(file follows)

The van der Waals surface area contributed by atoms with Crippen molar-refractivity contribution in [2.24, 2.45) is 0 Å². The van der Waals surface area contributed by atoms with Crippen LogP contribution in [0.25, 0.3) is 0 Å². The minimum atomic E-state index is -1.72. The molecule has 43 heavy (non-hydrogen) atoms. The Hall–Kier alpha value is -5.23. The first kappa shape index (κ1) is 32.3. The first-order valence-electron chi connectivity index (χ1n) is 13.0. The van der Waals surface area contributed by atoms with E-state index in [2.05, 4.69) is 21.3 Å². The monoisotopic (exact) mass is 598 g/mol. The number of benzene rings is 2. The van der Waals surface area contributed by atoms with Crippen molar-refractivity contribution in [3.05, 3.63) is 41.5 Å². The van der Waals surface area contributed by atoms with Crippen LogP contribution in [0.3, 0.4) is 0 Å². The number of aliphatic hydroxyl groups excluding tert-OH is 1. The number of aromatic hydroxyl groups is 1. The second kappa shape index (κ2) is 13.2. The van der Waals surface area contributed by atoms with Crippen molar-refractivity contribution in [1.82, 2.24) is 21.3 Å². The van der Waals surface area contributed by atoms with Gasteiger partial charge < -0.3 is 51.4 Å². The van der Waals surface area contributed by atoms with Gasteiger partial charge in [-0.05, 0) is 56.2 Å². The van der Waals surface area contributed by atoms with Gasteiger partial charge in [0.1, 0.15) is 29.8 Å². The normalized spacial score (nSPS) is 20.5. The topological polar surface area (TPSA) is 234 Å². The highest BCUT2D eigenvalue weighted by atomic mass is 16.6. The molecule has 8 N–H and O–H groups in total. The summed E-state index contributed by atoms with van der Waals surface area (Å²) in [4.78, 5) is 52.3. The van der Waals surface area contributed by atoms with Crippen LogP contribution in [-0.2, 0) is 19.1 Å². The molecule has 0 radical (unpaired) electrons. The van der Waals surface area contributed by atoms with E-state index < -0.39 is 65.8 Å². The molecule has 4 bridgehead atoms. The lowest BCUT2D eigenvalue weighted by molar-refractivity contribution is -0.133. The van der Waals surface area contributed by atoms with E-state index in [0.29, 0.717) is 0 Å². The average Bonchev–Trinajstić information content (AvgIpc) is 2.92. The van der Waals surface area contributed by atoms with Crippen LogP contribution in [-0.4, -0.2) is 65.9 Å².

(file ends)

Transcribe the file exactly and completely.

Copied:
The van der Waals surface area contributed by atoms with Crippen molar-refractivity contribution in [2.24, 2.45) is 0 Å². The van der Waals surface area contributed by atoms with Crippen LogP contribution in [0.25, 0.3) is 0 Å². The minimum atomic E-state index is -1.72. The molecule has 43 heavy (non-hydrogen) atoms. The Hall–Kier alpha value is -5.23. The first kappa shape index (κ1) is 32.3. The first-order valence-electron chi connectivity index (χ1n) is 13.0. The van der Waals surface area contributed by atoms with E-state index in [2.05, 4.69) is 21.3 Å². The monoisotopic (exact) mass is 598 g/mol. The number of benzene rings is 2. The van der Waals surface area contributed by atoms with Crippen molar-refractivity contribution in [3.05, 3.63) is 41.5 Å². The van der Waals surface area contributed by atoms with Crippen LogP contribution in [0.3, 0.4) is 0 Å². The number of aliphatic hydroxyl groups excluding tert-OH is 1. The number of aromatic hydroxyl groups is 1. The second kappa shape index (κ2) is 13.2. The van der Waals surface area contributed by atoms with Crippen molar-refractivity contribution in [1.82, 2.24) is 21.3 Å². The van der Waals surface area contributed by atoms with Gasteiger partial charge < -0.3 is 51.4 Å². The van der Waals surface area contributed by atoms with Gasteiger partial charge in [-0.05, 0) is 56.2 Å². The van der Waals surface area contributed by atoms with Gasteiger partial charge in [0.1, 0.15) is 29.8 Å². The normalized spacial score (nSPS) is 20.5. The topological polar surface area (TPSA) is 234 Å². The highest BCUT2D eigenvalue weighted by atomic mass is 16.6. The molecule has 8 N–H and O–H groups in total. The summed E-state index contributed by atoms with van der Waals surface area (Å²) in [4.78, 5) is 52.3. The van der Waals surface area contributed by atoms with Crippen LogP contribution in [-0.2, 0) is 19.1 Å². The molecule has 0 radical (unpaired) electrons. The van der Waals surface area contributed by atoms with E-state index < -0.39 is 65.8 Å². The molecule has 4 bridgehead atoms. The lowest BCUT2D eigenvalue weighted by molar-refractivity contribution is -0.133. The van der Waals surface area contributed by atoms with E-state index in [0.29, 0.717) is 0 Å². The average Bonchev–Trinajstić information content (AvgIpc) is 2.92. The van der Waals surface area contributed by atoms with Crippen LogP contribution in [-0.4, -0.2) is 65.9 Å².